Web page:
Friday 26 February 2021

UK FLO: PAS "Changing social attitudes to Artefact Collecting"

   Some might ask, what's the point of standing up for anything at all? 
Discussing the Late Iron Age "All-Buckinghamshire horse harness-brooch", a FLO attempts to justify why PAS opted to react to finding out this was on sale by making a cut-and-paste record to boost their own database numbers, instead of producing a press-release and getting it in all the big newspapers and online media what a mess British policy is that something like this is ripped out of context and flogged off by artefact hunters. He asks: "So ... what exactly would your solution be? Do nothing? Sit back and let such things slip entirely from public view without even the barest record? The legal definition of Treasure is being re-worked specifically to prevent this type of sale, as we speak". Social media today are full of archies bemoaning the fact that "they" (the guvn'mint) have not yet changed the law for them.* They want it on a plate because surely they should not be leaving it up to others to do it for them, they need to get out there elbowing and forcing legislative change (if they really believe in what they are doing). They prefer to sit and moan. 

In that spirit, my reply to the FLO about what I see as the solution: "On the contrary, I'd like to see the PAS actively mobilise public opinion (what they are there for) to change social attitudes about collection-driven exploitation of the archaeological record and the damage it is doing. I'd like to see PAS be more active". To that, the FLO retorted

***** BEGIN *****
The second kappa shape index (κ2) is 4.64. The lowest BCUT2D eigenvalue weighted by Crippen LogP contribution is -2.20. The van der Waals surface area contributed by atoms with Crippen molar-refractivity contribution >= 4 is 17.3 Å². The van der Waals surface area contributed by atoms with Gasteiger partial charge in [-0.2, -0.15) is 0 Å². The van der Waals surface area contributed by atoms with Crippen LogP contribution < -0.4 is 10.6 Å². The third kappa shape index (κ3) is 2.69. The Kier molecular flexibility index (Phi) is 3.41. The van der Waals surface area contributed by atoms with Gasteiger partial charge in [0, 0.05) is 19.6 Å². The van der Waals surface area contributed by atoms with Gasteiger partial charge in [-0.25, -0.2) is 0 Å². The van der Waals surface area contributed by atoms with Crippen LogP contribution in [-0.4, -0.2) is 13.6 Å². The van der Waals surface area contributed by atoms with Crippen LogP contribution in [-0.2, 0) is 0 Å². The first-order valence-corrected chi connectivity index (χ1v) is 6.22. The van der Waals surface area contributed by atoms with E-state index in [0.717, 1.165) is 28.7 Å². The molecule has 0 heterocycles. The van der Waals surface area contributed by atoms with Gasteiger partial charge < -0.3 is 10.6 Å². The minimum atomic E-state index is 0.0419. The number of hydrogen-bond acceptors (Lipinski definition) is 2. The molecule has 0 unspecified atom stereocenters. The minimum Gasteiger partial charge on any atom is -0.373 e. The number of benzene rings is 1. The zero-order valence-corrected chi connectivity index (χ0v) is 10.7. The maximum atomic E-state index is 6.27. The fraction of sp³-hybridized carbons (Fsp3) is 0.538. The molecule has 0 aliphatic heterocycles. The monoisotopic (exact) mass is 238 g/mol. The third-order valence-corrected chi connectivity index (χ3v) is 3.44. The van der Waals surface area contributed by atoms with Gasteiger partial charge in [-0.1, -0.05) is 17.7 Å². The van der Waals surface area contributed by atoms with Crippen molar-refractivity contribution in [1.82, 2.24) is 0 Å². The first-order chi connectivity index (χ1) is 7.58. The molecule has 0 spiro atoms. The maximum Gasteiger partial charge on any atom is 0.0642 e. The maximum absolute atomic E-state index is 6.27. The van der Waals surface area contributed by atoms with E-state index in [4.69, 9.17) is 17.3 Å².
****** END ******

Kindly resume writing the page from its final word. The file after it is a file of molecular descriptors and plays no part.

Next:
Dr Simon Maslin @spmaslin 2 g
Well luckily, that's exactly what we are doing.
Not from where I am sitting you (plural) are not. I asked him to "please show us how 24 years of PAS has usefully changed social attitudes about collection-driven exploitation of the archaeological record and the damage it is doing. The numbers of detectorists has been rising under your watch" and in answer to that, we heard:
Dr Simon Maslin @spmaslin 2 g
W odpowiedzi do @PortantIssues @Archaeology_tea i @findsorguk
Pretty difficult to summarise 24 years of work in a single Tweet. The vast number of finds and sites recorded (and excavated) and research undertaken speaks for itself. We have no ability to control the numbers of detectorists in the UK.
This seems to be a bit of wilful misunderstanding. What I said was "changed social attitudes". The amount of recording, excavation and research is not at all the issue I was addressing (and we don't need a PAS to do any of that). In my opinion, "we have no ability" is an easy cop-out for not even bothering to try to affect the degree artefact hoiking is seen as socially acceptable behaviour. Anyway, if a tweet is too small a space to summarise 24 years of PAS efforts, successes and failures changing public attitudes to collection-driven exploitation of the archaeological record to one that favours the preservation of sites from having all the diagnostic finds hoovered out and pocketed by greedy collectors, there's a comments section below, or Dr Maslin can submit a guest post on this blog. Please, be my guest.

The PAS was set up in 1996 to react to (among other things) disquiet about the growth and effects of the hobby of artefact hunting and collecting. It had several specific aims in attempting to deal with this, and in reaction to article 2 and 3 of the Valetta Convention. The aims were reformulated in 2003: